This resulted in few clear goal chances created by Manchester City in that period. In fact, during the first 15 minutes, Manchester City didn’t have a single attempt. Having several players wide open and Fernandinho not precise with the ball in his feet resulted in mostly long balls played by the defensive line trying to look for Sane or Mahrez.
Most of the chances created came from high pressure against Everton that forced mistakes and resulted in possession recovered in Everton’s half of the pitch. Everton’s defensive line lacked solid positioning and was therefore more prone to being caught off guard by Manchester City. The image below shows how many balls were recovered just after the middle line closer to Everton’s goal area.
Moreover, of the last 60 games of Manchester City, there were only five games where they recovered a higher percentage of the balls between the first two thirds of the pitch. On this game 73% of the recoveries were on those areas.
The first goal, scored by Gabriel Jesus, came after an enforced error during Everton’s build-up that Manchester City recovered close to their goal area, as seen in the image below.
After having scored once in the last 12 games, the Brazilian’s good performance didn’t only feature those two goals. He also showed some very interesting attacking movements that were hard to catch for Everton defenders.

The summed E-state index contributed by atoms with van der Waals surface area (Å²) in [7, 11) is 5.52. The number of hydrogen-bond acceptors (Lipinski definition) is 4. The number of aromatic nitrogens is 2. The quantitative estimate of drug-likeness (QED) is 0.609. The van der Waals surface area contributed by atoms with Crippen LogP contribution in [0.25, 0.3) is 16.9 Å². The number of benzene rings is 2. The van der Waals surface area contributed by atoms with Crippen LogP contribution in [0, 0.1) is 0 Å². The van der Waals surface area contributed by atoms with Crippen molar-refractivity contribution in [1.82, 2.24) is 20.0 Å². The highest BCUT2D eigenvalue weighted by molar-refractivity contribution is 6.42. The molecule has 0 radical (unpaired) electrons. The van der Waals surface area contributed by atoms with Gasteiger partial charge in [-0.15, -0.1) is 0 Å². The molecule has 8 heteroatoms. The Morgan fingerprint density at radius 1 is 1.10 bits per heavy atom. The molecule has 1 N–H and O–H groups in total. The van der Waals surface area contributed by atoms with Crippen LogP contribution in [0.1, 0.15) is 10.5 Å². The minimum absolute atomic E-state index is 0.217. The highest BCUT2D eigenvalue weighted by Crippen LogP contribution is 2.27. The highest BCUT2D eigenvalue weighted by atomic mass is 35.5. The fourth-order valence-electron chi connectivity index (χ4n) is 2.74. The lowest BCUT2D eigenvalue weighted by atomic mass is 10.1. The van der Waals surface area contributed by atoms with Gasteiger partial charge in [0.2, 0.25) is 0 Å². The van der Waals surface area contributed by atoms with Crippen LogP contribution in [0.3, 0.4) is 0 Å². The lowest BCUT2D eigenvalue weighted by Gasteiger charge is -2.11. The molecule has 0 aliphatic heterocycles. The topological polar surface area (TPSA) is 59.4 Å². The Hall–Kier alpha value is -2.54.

Trying to improve their creativity in the build-up phase, Manchester City tried to accelerate the rhythm of the game by accelerating the speed of the ball rather than that of the players. They switched play from one side to the other, looking to create more spaces, but the defensive positioning of Everton was solid and they suffered more defensively with the ball than without.
On the defensive side, Manchester City were attacked mostly down their right side, where Kyle Walker was playing as wing back. Crossed balls caused damage to their whole defence, letting Everton create some very clear chances that could have ended in goals were it not for the profligacy of their players.
First half positioning was changed, second half the direction of attack
The second half saw a much better performance coming from the right attacking line of Manchester City. During the first half, Bernardo Silva and Mahrez were unable to connect and their 1v1 didn’t work either. After halftime, Walker did participate more in the offensive build-up and that strengthened the right wing especially because of his style of attacking.